“We also have states and other partners to ensure fairness, prioritizing sites that will vaccinate children most at risk of severe COVID-19 disease,” O’Connell said.

Murthy agreed on the importance of this approach. “As before, we will ensure that equity is central to our approach as we work hard to deliver vaccines to our hardest hit communities.”

Anticipation – for now

Again, everything currently depends on the decisions of the FDA and the CDC.

“We’re not in the forecasting business, we’re in the planning business,” O’Connell said. “Our teams are working hard to plan for the possibility that the FDA and CDC will give the green light in the near future. Our goal is clear: to be ready to quickly and efficiently provide vaccines for children under 5 to communities across the country.”

Jha said we may soon witness a milestone.

“Let’s actually take a moment to realize what a historic moment it is if the FDA and CDC are recommending these vaccines. It would mean that for the first time, virtually all Americans, from the oldest to the youngest, would be eligible for the protection offered by vaccines.”

Frustrated with future finances

Federal funding to support vaccination of younger Americans is available. But Jha said the White House can no longer wait for Congress to act and approve additional funding for next-generation vaccines and other COVID-19 resources that may be needed as early as the fall.

Instead, the White House decided to take the money allocated for manufacturing national tests and stockpiling personal protective equipment (PPE) and shift the funding to vaccines and therapies, like The Washington Post reported June 8.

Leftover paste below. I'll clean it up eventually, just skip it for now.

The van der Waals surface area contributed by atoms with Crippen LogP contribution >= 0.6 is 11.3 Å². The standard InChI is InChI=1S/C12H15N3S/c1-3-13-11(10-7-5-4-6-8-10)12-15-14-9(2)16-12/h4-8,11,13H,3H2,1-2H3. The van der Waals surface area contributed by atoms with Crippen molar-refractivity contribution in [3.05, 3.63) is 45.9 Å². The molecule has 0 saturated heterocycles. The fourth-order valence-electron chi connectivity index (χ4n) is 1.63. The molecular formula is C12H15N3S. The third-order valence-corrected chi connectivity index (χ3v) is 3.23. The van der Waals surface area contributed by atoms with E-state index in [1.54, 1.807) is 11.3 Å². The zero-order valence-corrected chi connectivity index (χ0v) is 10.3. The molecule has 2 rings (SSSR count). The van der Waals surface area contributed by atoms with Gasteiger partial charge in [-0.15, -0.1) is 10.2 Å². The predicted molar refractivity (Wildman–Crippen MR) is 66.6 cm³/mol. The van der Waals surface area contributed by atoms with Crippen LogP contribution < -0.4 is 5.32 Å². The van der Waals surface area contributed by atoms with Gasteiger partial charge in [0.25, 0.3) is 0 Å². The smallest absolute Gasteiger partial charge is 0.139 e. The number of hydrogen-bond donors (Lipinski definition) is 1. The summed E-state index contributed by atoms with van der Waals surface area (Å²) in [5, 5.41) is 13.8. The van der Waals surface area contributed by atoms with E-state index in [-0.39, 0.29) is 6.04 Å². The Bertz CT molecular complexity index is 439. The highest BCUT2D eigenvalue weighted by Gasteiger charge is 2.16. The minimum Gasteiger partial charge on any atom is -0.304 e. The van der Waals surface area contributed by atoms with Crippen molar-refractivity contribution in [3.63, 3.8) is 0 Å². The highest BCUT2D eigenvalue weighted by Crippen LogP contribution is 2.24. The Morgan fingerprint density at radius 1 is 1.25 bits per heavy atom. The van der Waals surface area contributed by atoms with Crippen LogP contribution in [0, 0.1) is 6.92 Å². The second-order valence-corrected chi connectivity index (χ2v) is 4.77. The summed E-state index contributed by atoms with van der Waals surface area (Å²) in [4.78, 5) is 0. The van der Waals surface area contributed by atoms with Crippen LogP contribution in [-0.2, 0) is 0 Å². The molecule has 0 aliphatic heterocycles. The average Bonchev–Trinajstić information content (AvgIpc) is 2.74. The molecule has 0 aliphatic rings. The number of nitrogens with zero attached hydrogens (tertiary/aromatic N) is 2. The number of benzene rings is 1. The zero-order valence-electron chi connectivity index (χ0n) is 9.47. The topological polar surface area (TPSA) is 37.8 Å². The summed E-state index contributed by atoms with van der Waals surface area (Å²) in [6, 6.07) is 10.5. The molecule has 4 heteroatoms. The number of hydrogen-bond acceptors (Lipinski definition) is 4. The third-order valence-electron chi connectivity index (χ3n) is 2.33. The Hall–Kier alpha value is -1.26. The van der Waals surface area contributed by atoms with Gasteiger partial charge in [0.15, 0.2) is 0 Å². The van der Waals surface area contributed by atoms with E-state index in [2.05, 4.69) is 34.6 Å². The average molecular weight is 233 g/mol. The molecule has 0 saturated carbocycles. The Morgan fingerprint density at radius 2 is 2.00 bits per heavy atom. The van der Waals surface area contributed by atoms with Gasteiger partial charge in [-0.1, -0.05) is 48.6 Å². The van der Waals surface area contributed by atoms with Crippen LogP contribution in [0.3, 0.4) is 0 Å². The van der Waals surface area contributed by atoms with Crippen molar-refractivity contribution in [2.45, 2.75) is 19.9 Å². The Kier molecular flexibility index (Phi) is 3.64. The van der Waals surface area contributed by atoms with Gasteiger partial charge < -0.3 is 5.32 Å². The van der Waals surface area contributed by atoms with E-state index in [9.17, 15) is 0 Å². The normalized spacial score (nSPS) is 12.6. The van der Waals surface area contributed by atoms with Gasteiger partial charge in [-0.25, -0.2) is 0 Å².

“What you heard yesterday was that we were making a series of very painful decisions, pulling resources away from what we believe to be life-saving programs to make sure we’re at the table when it comes to buy the next generation of vaccines, to make sure we have enough therapeutics for Americans heading into the fall and winter,” Jha said.

“These are very, very difficult choices,” he said.

Murthy agreed.

“We have learned from past public health emergencies that when we fail to sustain our focus and funding for public health interventions, the cost of that failure can be measured in illnesses contracted and lives lost.”

Jha noted that there is a misperception “some people have this because we are in a better place, we don’t need to fund this anymore”. Instead, he said the opposite was true. “We have demonstrated that we can bring the country to a better place, he added, and “it is particularly important that we maintain and support this effort to see us through the rest of this pandemic. “

“The bottom line here is that these aren’t the compromises we should have to make at this point in the pandemic,” Jha said. “We shouldn’t have to choose between testing and vaccines. We should be able to do both. We can do both, but we need Congress to be engaged and to be a partner in this effort.”